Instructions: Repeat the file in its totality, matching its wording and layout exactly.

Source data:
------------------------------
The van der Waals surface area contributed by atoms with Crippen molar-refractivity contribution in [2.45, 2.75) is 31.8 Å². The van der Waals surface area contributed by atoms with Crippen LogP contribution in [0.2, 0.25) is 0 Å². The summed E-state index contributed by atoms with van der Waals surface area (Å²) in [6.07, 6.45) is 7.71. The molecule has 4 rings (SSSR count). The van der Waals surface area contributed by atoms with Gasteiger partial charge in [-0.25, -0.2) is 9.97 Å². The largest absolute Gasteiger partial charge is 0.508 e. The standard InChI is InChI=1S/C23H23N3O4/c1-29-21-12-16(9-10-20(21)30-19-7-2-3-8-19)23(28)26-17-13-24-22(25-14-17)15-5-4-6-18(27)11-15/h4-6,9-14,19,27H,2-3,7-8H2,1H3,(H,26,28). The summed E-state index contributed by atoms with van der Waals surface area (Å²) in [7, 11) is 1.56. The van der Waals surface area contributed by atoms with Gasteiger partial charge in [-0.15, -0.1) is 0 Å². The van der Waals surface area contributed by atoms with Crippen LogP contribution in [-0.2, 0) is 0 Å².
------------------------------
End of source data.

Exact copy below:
The van der Waals surface area contributed by atoms with Crippen molar-refractivity contribution in [2.45, 2.75) is 31.8 Å². The van der Waals surface area contributed by atoms with Crippen LogP contribution in [0.2, 0.25) is 0 Å². The summed E-state index contributed by atoms with van der Waals surface area (Å²) in [6.07, 6.45) is 7.71. The molecule has 4 rings (SSSR count). The van der Waals surface area contributed by atoms with Gasteiger partial charge in [-0.25, -0.2) is 9.97 Å². The largest absolute Gasteiger partial charge is 0.508 e. The standard InChI is InChI=1S/C23H23N3O4/c1-29-21-12-16(9-10-20(21)30-19-7-2-3-8-19)23(28)26-17-13-24-22(25-14-17)15-5-4-6-18(27)11-15/h4-6,9-14,19,27H,2-3,7-8H2,1H3,(H,26,28). The summed E-state index contributed by atoms with van der Waals surface area (Å²) in [7, 11) is 1.56. The van der Waals surface area contributed by atoms with Gasteiger partial charge in [-0.15, -0.1) is 0 Å². The van der Waals surface area contributed by atoms with Crippen LogP contribution in [-0.2, 0) is 0 Å².